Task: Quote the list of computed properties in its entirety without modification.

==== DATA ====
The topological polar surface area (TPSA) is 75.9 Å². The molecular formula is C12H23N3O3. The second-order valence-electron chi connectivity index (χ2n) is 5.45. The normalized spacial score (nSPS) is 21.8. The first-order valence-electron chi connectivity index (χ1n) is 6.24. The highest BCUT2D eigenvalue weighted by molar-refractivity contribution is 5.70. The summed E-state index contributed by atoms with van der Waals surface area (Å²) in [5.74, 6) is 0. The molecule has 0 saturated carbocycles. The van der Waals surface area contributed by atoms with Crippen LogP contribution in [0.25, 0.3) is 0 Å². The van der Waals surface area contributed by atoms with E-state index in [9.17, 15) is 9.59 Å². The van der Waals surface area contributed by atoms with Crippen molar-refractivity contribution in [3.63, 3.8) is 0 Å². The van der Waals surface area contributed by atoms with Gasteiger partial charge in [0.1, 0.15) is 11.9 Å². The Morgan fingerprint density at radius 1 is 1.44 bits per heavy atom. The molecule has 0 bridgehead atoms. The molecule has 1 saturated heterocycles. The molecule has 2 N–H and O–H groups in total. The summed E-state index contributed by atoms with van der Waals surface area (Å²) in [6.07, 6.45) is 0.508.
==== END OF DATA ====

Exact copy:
The topological polar surface area (TPSA) is 75.9 Å². The molecular formula is C12H23N3O3. The second-order valence-electron chi connectivity index (χ2n) is 5.45. The normalized spacial score (nSPS) is 21.8. The first-order valence-electron chi connectivity index (χ1n) is 6.24. The highest BCUT2D eigenvalue weighted by molar-refractivity contribution is 5.70. The summed E-state index contributed by atoms with van der Waals surface area (Å²) in [5.74, 6) is 0. The molecule has 0 saturated carbocycles. The van der Waals surface area contributed by atoms with Crippen LogP contribution in [0.25, 0.3) is 0 Å². The van der Waals surface area contributed by atoms with E-state index in [9.17, 15) is 9.59 Å². The van der Waals surface area contributed by atoms with Crippen molar-refractivity contribution in [3.63, 3.8) is 0 Å². The van der Waals surface area contributed by atoms with Gasteiger partial charge in [0.1, 0.15) is 11.9 Å². The Morgan fingerprint density at radius 1 is 1.44 bits per heavy atom. The molecule has 0 bridgehead atoms. The molecule has 1 saturated heterocycles. The molecule has 2 N–H and O–H groups in total. The summed E-state index contributed by atoms with van der Waals surface area (Å²) in [6.07, 6.45) is 0.508.